Wednesday, April 19, 2017

Why finding big prime numbers? why study weird arithmetic sequences?

Now I am sitting on my desk thinking on a technique to help me to identify BIG prime numbers in certain arithmetic sequences using algebraic geometry.

This was part of my last project for my PhD, which I think it was very interesting. When I say "BIG" I mean thousands of digits, maybe millions.  When I say "primes in arithmetic sequences" I mean to separate prime numbers in a list like $latex \{ \alpha_n \}_{n=0}^\infty$.

A popular, a prostituted, an important and a "dumb" sequence.

Now we will describe some non trivial sequences and we will see a glimpse of why they are important (or not).

This is of course in my opinion, since there are infinitely many sequences which I ignore and could be more interesting. In fact there is a sequence of "uninteresting numbers" which contains all numbers which appear to not have known/interesting properties (like being prime, Mersenne prime, triangular number, cube, etc...).
But well, this sequence then..., is interesting as is unique, and then we get a paradox.

The popular sequence

The popular is a very famous arithmetic sequence, and is the "Mersenne Sequence", $latex \{ 2^n-1\}_{n=1}^\infty\subset\mathbb{N}$.

$latex \{ 2,7,15,31,63,127,255,...\}$

This is the sequence of all Mersenne numbers.  We denote by $latex M_n$ to the number $latex 2^n-1$.
To identify the primes in this sequence, note that if $latex n=2k$ (is even) then $latex 2^n-1=(2^k-1)(2^k+1)$ and hence... not a prime number. This means that in the sequence we can discard all the values $latex n\in 2\mathbb{Z}$, that is $latex M_{2k}$ is not prime. A less trivial fact is that if $latex n$ is composite, namely $latex n=ab$ then we have that:

 $latex 2^n-1=2^{ab}-1=(2^a-1)(\sum_{k=0}^{b-1}2^{ka})=(2^b-1)(\sum_{k=0}^{a-1}2^{kb})$

and then also $latex M_{pq}$ is not prime. So, we are left with all the elements in the sequence of the form $latex M_p$ for $latex p$ a prime number. A quick inspection says that $latex M_2, M_3, M_5, M_7$ are Mersenne primes. But $latex M_{11} = 2047 =23\cdot 89$ which is not prime. So, which Mersenne numbers are prime ?

This is a difficult question, there are big computer grids working in this, trying to find the most spectacular prime. The biggest Mersenne prime known, (and Biggest Prime in general) is $latex 2^{74207281}-1$. which has 22.3 million digits approximately. The way to check it without putting so much effort in the algebraic geometric or number theory rigor is the following:

 To check that $latex 2^p -1$ is prime:

Consider the sequence $latex \{ \sigma_1=4, \sigma_2=14,...,\sigma_j=(\sigma_{j-1}^2)-2...\}$
then $latex M_p=2^p-1$ is prime if and only if $latex \sigma_{p-1}\equiv 0 \bmod M_p$.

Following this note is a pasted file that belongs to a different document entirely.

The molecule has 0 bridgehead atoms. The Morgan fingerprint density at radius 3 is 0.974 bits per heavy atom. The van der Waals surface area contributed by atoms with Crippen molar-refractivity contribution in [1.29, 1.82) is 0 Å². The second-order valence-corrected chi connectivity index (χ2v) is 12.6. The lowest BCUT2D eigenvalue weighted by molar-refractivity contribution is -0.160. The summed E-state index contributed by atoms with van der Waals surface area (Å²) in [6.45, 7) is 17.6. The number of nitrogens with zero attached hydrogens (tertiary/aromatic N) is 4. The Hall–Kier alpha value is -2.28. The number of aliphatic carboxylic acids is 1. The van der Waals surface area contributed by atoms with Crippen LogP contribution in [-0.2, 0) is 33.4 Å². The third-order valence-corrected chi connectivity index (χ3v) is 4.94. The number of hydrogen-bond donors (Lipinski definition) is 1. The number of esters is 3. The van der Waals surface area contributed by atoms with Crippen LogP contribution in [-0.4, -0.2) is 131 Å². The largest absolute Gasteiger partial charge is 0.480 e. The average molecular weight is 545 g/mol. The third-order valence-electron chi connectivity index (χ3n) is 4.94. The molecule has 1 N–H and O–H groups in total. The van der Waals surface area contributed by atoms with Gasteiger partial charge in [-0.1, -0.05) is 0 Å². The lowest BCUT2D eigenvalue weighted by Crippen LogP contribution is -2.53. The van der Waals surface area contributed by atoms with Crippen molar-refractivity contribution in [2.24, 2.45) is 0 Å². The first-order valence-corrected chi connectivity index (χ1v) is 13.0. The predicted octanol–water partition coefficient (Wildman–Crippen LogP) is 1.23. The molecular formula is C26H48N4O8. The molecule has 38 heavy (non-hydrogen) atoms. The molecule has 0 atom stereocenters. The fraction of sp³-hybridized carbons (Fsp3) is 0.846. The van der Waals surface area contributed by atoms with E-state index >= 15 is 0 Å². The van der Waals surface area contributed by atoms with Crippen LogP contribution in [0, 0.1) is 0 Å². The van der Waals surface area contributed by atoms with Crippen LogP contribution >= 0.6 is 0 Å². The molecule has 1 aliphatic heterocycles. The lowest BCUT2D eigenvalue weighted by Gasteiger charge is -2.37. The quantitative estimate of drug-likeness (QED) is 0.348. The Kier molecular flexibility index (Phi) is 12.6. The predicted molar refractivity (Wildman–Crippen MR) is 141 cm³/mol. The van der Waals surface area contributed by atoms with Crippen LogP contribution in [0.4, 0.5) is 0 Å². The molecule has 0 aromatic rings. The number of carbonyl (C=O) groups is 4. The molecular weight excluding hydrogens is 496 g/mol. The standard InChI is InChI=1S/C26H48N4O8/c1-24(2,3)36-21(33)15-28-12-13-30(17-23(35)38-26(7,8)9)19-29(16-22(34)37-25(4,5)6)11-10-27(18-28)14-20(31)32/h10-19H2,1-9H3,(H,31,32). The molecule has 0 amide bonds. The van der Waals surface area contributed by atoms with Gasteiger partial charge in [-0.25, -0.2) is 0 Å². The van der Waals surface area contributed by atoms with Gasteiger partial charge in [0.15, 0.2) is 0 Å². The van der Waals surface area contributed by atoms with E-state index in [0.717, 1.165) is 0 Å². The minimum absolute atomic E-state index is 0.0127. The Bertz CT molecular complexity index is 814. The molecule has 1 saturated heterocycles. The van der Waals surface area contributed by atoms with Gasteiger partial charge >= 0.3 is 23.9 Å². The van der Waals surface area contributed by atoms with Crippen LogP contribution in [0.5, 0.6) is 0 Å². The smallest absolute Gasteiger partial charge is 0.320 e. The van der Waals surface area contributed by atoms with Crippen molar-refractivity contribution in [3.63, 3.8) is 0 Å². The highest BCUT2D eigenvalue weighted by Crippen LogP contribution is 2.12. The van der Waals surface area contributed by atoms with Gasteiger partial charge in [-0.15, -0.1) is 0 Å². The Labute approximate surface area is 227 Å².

This is the fastest way known today. is called the Lucas-Lehmer test.
There are other elegant tests (but not necessarily faster) using elliptic curves which I knew its existence when I was talking with Benedict Gross at the conference on L-Functions at Harvard the past year, and in some sense I have to do something similar as part of my PhD program.

The prostituted

Another famous and prostituted sequence is the so called "Fibonacci sequence".

$latex \{ 1,1,2,3,5,8,13,...,F_{n-1}+F_{n-2}, ...\} $

This is famous and is always presented as the building blocks of beauty in the universe. This just an exaggeration, but well, that is another story.

Is known that $latex \lim_{n\to\infty} \frac{F_{n}}{F_{n-1}}=\phi=1.618033...$.

This number $latex \phi$ has the property that squared is equal to $latex \phi+1$ so, is appears as a root of the polynomial $latex x^2 -x -1=0$.
The value of $latex \phi$ can be found when you divide lengths of middle lines in some polygons by the length of the sides. Also in your body, if you divide your height by the distance of your feet to your belly button, and in a lot of parts of our body. This number can be analyzed in a Leonardo da Vinci drawing called "Le proporzioni del corpo umano secondo Vitruvio" which can be seen here.
This is why $latex \phi$ has some kind of mystic and esoteric significance for some people, and that is why is called sometimes The Golden Ratio. 

To identify primes in the Fibonacci sequence, there are no good ways. This is mainly because the sequence highly depends on the "addition" operation and not "multiplication", and believe it or not, addition in number theory is a mystery.
A very important Conjecture in mathematics about this mystery, predicts the possible relation between the multiplication and the addition of integers, through its prime factorization, called the abc conjecture, so Fibonacci, is difficult as a problem in terms of primality, but as seen, has more significance in geometry.

The important sequence

Now for the important sequence is this

$latex \{2, 1729, 87539319, 6963472309248, 48988659276962496, 24153319581254312065344...\}$

Do you see it?

Well, is not too easy to see, is called the "Hardy-Ramanujan sequence", if you denote by $latex \tau(n)$ the $latex n^{th}$ element of the sequence, it means that $latex \tau(n)$ can be written in $latex n$ different ways as a sum of two cubes. Fermat Proved that there are infinitely many of these numbers hundreds of years before, but they caught the attention of Hardy by Ramanujan in a very nice story.

When Ramanujan was dying at the hospital in England, Hardy went to visit him. Hardy told him that the number in his taxi to the hospital was a dull, boring number, 1729. Ramanujan said:

 'No, Hardy, it is a very interesting number. It is the smallest number expressible as the sum of two cubes in two different ways' 

That is why we use the letter $latex \tau$ because these numbers are called "taxicab numbers" because of this story.

The importance of these numbers, is the new theory in arithmetic geometry that arose,  which in fact I am very interested personally, and professionally.

Practically Ramanujan discovered in his way of thinking, an integral solution to the equation $latex x^3+y^3=z^3+w^3$ which nowadays is studied over $latex \mathbb{Q}$ and then twisted.